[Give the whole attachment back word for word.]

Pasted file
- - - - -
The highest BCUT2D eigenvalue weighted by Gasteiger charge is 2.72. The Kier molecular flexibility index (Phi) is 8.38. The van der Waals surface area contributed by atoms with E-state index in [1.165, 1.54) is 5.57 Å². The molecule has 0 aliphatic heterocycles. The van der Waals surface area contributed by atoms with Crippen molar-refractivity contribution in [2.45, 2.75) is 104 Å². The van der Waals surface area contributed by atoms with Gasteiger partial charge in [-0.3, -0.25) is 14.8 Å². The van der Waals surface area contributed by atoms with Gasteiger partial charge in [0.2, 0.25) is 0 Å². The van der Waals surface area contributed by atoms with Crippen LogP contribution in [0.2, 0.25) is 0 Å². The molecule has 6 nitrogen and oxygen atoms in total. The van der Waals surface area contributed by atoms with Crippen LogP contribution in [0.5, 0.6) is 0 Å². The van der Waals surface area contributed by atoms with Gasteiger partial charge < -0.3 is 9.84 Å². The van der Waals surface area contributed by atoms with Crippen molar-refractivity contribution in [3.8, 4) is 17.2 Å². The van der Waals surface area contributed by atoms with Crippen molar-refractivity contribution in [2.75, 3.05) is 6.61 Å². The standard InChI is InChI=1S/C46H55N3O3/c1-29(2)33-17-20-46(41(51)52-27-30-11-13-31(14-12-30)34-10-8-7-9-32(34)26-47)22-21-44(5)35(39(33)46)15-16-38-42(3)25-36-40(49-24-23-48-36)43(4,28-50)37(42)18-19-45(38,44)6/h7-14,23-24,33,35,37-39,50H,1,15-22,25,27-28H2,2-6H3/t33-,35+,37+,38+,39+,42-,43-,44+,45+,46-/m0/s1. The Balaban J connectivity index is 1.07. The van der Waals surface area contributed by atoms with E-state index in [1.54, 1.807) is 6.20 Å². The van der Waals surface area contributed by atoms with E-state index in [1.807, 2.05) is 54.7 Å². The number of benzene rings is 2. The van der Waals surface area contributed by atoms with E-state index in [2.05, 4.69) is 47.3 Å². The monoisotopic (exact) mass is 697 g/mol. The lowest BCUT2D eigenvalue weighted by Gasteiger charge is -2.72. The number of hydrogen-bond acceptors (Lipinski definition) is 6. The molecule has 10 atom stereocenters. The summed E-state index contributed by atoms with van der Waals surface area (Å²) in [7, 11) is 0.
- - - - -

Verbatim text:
The highest BCUT2D eigenvalue weighted by Gasteiger charge is 2.72. The Kier molecular flexibility index (Phi) is 8.38. The van der Waals surface area contributed by atoms with E-state index in [1.165, 1.54) is 5.57 Å². The molecule has 0 aliphatic heterocycles. The van der Waals surface area contributed by atoms with Crippen molar-refractivity contribution in [2.45, 2.75) is 104 Å². The van der Waals surface area contributed by atoms with Gasteiger partial charge in [-0.3, -0.25) is 14.8 Å². The van der Waals surface area contributed by atoms with Gasteiger partial charge in [0.2, 0.25) is 0 Å². The van der Waals surface area contributed by atoms with Crippen LogP contribution in [0.2, 0.25) is 0 Å². The molecule has 6 nitrogen and oxygen atoms in total. The van der Waals surface area contributed by atoms with Crippen LogP contribution in [0.5, 0.6) is 0 Å². The van der Waals surface area contributed by atoms with Gasteiger partial charge < -0.3 is 9.84 Å². The van der Waals surface area contributed by atoms with Crippen molar-refractivity contribution in [3.8, 4) is 17.2 Å². The van der Waals surface area contributed by atoms with Crippen molar-refractivity contribution in [2.75, 3.05) is 6.61 Å². The standard InChI is InChI=1S/C46H55N3O3/c1-29(2)33-17-20-46(41(51)52-27-30-11-13-31(14-12-30)34-10-8-7-9-32(34)26-47)22-21-44(5)35(39(33)46)15-16-38-42(3)25-36-40(49-24-23-48-36)43(4,28-50)37(42)18-19-45(38,44)6/h7-14,23-24,33,35,37-39,50H,1,15-22,25,27-28H2,2-6H3/t33-,35+,37+,38+,39+,42-,43-,44+,45+,46-/m0/s1. The Balaban J connectivity index is 1.07. The van der Waals surface area contributed by atoms with E-state index in [1.54, 1.807) is 6.20 Å². The van der Waals surface area contributed by atoms with E-state index in [1.807, 2.05) is 54.7 Å². The number of benzene rings is 2. The van der Waals surface area contributed by atoms with E-state index in [2.05, 4.69) is 47.3 Å². The monoisotopic (exact) mass is 697 g/mol. The lowest BCUT2D eigenvalue weighted by Gasteiger charge is -2.72. The number of hydrogen-bond acceptors (Lipinski definition) is 6. The molecule has 10 atom stereocenters. The summed E-state index contributed by atoms with van der Waals surface area (Å²) in [7, 11) is 0.